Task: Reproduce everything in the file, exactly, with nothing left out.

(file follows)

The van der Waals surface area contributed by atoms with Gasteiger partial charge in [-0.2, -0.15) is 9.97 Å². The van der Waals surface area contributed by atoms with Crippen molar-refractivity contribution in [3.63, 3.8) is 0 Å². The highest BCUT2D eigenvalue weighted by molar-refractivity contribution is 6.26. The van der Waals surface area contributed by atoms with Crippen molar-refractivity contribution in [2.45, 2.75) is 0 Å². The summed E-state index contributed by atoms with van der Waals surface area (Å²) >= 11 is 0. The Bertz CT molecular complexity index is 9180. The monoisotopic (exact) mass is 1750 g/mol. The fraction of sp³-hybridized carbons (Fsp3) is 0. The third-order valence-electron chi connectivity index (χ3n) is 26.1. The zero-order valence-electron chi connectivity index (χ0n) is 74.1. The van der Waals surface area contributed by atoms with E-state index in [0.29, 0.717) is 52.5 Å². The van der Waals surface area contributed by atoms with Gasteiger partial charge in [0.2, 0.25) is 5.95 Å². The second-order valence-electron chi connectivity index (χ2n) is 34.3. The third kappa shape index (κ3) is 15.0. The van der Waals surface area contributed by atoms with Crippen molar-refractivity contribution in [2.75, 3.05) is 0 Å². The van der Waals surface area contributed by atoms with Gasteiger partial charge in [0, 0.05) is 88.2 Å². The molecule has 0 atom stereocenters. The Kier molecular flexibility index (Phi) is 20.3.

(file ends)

The van der Waals surface area contributed by atoms with Gasteiger partial charge in [-0.2, -0.15) is 9.97 Å². The van der Waals surface area contributed by atoms with Crippen molar-refractivity contribution in [3.63, 3.8) is 0 Å². The highest BCUT2D eigenvalue weighted by molar-refractivity contribution is 6.26. The van der Waals surface area contributed by atoms with Crippen molar-refractivity contribution in [2.45, 2.75) is 0 Å². The summed E-state index contributed by atoms with van der Waals surface area (Å²) >= 11 is 0. The Bertz CT molecular complexity index is 9180. The monoisotopic (exact) mass is 1750 g/mol. The fraction of sp³-hybridized carbons (Fsp3) is 0. The third-order valence-electron chi connectivity index (χ3n) is 26.1. The zero-order valence-electron chi connectivity index (χ0n) is 74.1. The van der Waals surface area contributed by atoms with E-state index in [0.29, 0.717) is 52.5 Å². The van der Waals surface area contributed by atoms with Gasteiger partial charge in [0.2, 0.25) is 5.95 Å². The second-order valence-electron chi connectivity index (χ2n) is 34.3. The third kappa shape index (κ3) is 15.0. The van der Waals surface area contributed by atoms with Crippen molar-refractivity contribution in [2.75, 3.05) is 0 Å². The van der Waals surface area contributed by atoms with Gasteiger partial charge in [0, 0.05) is 88.2 Å². The molecule has 0 atom stereocenters. The Kier molecular flexibility index (Phi) is 20.3.